For Kevin S. Weiner, Assistant Professor in the Department of Psychology and the Helen Wills Neuroscience Institute, part of the challenge of working from home was finding a location where he could deliver an effective lecture.
“To make sure our voices weren’t competing over our respective Zoom calls, my partner and I determined our work from home locations using a very sound method: rock, paper, scissors,” says Weiner, whose courses focus on human neuroanatomy and brain imaging. “I started the first lecture by saying, ‘Welcome to Human Neuroanatomy, from Kevin’s basement. I’m Kevin, and this is my basement.’ You have to have fun with it and just recognize these are very odd circumstances.”
Finding it awkward to sit while teaching, Weiner cobbled together a makeshift podium that allowed him to remain standing. “My best attempt at generating a podium was putting a bedside table on top of a desk,” he says. “I then hooked my laptop up to the TV to try to simulate a live lecture. That way I could be more enthusiastic and add the performance aspect to make it more dynamic.”
While Weiner admits the first two weeks were “awkward,” he says that teaching over Zoom opened his eyes to new approaches to pedagogy. For example, he noticed that some students who tended to stay quiet in the live classroom openly asked questions through the software’s chat feature.
“Whenever we move back to in-person teaching, I want to try to create a more comfortable avenue for students who might be too shy to ask a question,” Weiner says. “Now that we’ve played with these tools, I think it’ll open up the door to incorporate them in real time and in person. It has forced us to think outside the box, and because of that, in-person lectures will eventually become even more engaging than they otherwise were.”
Weiner says he was “super surprised, but very grateful” to receive the Division of Social Sciences Distinguished Service and Teaching Award. “The students were very resilient, very responsive, very present, and very understanding toward us as professors,” Weiner says. “We are our own toughest critics, and we want to have the students be as engaged as possible. All the instructors felt this pressure in the beginning and had to learn to really deliver for the students. Being recognized for the extra effort all around is a beautiful thing.”
A lecturer in the UC Berkeley Department of Ethnic Studies, Pablo Gonzalez was teaching three different courses when campus officials announced the cancellation of all live classes. This posed a unique challenge for Gonzalez, as most of his class assignments are group projects that call for extensive in-person interaction.
“Everything in the classes that I teach is designed to build on face-to-face, collective work,” Gonzalez says. “They had to learn to work with patience and just care for each other, because this made them take on different tasks than they otherwise would have.”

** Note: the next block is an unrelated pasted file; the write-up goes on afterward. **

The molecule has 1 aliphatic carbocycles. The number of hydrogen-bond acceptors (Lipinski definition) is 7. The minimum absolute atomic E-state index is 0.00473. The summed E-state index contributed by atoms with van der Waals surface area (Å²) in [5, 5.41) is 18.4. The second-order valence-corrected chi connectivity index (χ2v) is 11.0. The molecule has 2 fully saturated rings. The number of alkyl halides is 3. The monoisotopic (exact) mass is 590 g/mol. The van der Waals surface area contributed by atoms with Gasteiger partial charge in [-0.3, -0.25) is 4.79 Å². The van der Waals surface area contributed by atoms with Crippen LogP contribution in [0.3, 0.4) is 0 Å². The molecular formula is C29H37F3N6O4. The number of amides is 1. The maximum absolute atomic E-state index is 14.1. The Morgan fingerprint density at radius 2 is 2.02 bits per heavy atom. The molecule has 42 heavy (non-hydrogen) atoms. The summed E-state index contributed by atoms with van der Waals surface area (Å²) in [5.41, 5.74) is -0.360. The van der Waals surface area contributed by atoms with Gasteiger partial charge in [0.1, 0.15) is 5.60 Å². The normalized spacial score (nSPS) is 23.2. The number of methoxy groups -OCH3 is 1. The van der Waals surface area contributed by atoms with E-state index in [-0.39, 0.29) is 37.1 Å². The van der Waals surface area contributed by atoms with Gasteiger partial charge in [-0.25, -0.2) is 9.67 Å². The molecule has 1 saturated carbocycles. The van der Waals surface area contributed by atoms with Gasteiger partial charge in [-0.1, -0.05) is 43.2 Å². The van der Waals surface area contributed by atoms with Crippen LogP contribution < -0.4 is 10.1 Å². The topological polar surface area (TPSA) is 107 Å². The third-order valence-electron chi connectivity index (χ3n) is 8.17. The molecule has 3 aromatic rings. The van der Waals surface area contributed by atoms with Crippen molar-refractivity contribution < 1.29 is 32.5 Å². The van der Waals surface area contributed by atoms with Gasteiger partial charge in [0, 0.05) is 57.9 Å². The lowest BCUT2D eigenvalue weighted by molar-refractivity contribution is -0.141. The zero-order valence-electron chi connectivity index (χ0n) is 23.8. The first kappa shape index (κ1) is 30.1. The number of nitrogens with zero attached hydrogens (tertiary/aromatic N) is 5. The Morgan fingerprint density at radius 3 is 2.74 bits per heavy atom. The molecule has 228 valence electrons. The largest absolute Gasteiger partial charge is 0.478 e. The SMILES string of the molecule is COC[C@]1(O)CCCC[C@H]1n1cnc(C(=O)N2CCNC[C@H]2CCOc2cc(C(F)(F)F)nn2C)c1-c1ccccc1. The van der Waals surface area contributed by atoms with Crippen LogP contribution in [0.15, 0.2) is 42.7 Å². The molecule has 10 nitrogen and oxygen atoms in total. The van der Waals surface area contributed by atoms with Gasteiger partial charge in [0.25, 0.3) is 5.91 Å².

Gonzalez worked with students in his “Chicanos, the Law, and the Criminal Justice System” course to produce a series of podcasts by recording themselves online. “Not being able to meet with each other made it a task,” Gonzalez says. “I had thought about changing the assignment, but after consulting with the students, we decided to move forward and be creative. I set up more liberal open office hours to talk them through things. And I made sure to talk to them about being open and thoughtful to each other, knowing the circumstances.”
Students in Gonzalez’s “Chicanx and Environmental Justice” course used Adobe Spark software to create web pages on diverse, relevant topics, including lessons on how to grow your own plants or cook healthy meals in the time of social distancing. For his lower-division class, “Introduction to Chicana/o Culture,” Gonzalez had students create music playlists around the theme of migration, as well as a collaborative cookbook of recipes “that reminded them of home” — a project that benefitted from the fact that so many students were staying with their families.
“Many students actually made it more of a family endeavor, which wasn’t something that I had anticipated,” Gonzalez says. “And when they were doing their playlists, their parents told them about the kinds of music they listened to when they were children.”
Gonzalez says he was grateful that the Department of Ethnic Studies held regular check-in meetings to discuss pedagogy and to troubleshoot issues, and he agrees that all instructors deserved recognition during this challenging time. “It’s an amazing gesture, and it means the world to us,” he says. “Many of us begin planning our courses a year in advance, thinking about and visualizing each session, not just each lecture. And we took on so many more tasks that we didn’t think we were going to have to take on. Every session, I would tell my students how much I missed them, and they would respond the same way. Many of them are graduating, and I think they rose to something that they never expected would happen. These awards are only a reflection of that kind of reciprocity that you receive from your students and your colleagues.”